Higher levels of aggression are observed in socially dominant toadfish treated with the selective serotonin reuptake inhibitor, fluoxetine

M. Danielle McDonald, Alexander Gonzalez, Katherine A. Sloman

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The following study set out to test the hypothesis that acute treatment with the selective serotonin reuptake inhibitor, fluoxetine, would result in a rise in circulating 5-HT levels and consequently a decrease in territorial aggression in the Gulf toadfish, Opsanus beta. Size-matched pairs of toadfish were implanted intraperitoneally with the same dose of fluoxetine (0, 10 or 25 mu g g(-1)), After a social interaction between a pair of fish, circulating levels of serotonin (5-HT: 5-hydroxytryptamine) and cortisol were measured and relative mRNA expression of the 5-HT(1A) receptor in the toadfish brain was determined using quantitative (real-time) PCR (qPCR). Behavioral endpoints such as the number of aggressive acts and swimming activity were also quantified so that dominant and subordinate fish could be identified. Fluoxetine treatment resulted in an increase in circulating levels of 5-HT, regardless of social status. Circulating cortisol concentrations were unaffected by fluoxetine, but were significantly higher in subordinate individuals when compared to dominant fish. Toadfish brain 5-HT(1A) receptor mRNA expression was not affected by treatment or social status. Lastly and contrary to our predictions, fluoxetine treatment resulted in an increase in the number of aggressive acts made by dominant individuals, with no differences in the level of aggression or swimming activity of subordinate fish. This study is the first to describe elevated aggression in a teleost fish with elevated circulating levels of 5-HT.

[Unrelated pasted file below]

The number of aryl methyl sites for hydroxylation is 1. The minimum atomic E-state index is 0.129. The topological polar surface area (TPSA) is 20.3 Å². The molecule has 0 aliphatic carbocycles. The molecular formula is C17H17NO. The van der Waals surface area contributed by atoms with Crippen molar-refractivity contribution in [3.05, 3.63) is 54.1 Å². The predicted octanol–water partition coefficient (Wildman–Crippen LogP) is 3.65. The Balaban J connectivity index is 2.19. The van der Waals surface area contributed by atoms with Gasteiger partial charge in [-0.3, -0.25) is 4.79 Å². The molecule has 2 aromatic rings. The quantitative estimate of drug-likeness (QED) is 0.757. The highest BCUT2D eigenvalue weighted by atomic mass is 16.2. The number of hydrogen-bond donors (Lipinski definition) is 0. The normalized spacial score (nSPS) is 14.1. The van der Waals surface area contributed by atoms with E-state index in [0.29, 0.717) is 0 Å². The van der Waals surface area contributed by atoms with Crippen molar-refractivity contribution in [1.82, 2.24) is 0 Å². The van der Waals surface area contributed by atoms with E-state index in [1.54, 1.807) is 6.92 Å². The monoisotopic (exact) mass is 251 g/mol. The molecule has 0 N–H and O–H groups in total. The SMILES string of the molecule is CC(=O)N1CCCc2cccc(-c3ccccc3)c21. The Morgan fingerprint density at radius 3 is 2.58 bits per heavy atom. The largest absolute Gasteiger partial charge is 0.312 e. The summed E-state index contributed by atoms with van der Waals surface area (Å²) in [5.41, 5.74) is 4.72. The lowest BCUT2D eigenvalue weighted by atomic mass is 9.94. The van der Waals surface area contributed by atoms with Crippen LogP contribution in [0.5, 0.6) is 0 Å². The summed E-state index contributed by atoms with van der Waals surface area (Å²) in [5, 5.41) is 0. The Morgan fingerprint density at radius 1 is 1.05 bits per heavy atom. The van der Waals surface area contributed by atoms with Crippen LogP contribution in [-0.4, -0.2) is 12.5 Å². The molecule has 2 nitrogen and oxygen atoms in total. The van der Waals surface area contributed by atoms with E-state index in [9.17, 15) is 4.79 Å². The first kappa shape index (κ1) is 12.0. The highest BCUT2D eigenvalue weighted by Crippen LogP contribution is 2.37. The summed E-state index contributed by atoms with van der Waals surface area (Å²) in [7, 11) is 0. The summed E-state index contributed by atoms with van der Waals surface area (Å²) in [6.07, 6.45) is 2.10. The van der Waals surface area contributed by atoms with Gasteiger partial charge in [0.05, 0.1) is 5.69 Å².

Original languageEnglish
Pages (from-to)107-112
JournalComparative Biochemistry and Physiology Part C: Toxicology & Pharmacology
Issue number1
Publication statusPublished - Jan 2011


  • Gulf toadfish
  • Opsanus beta
  • Pharmaceuticals
  • Toxicants
  • Serotonin
  • Cortisol
  • Behavior
  • Prozac (TM)
  • Antidepressant
  • 5-HT(1A) receptor

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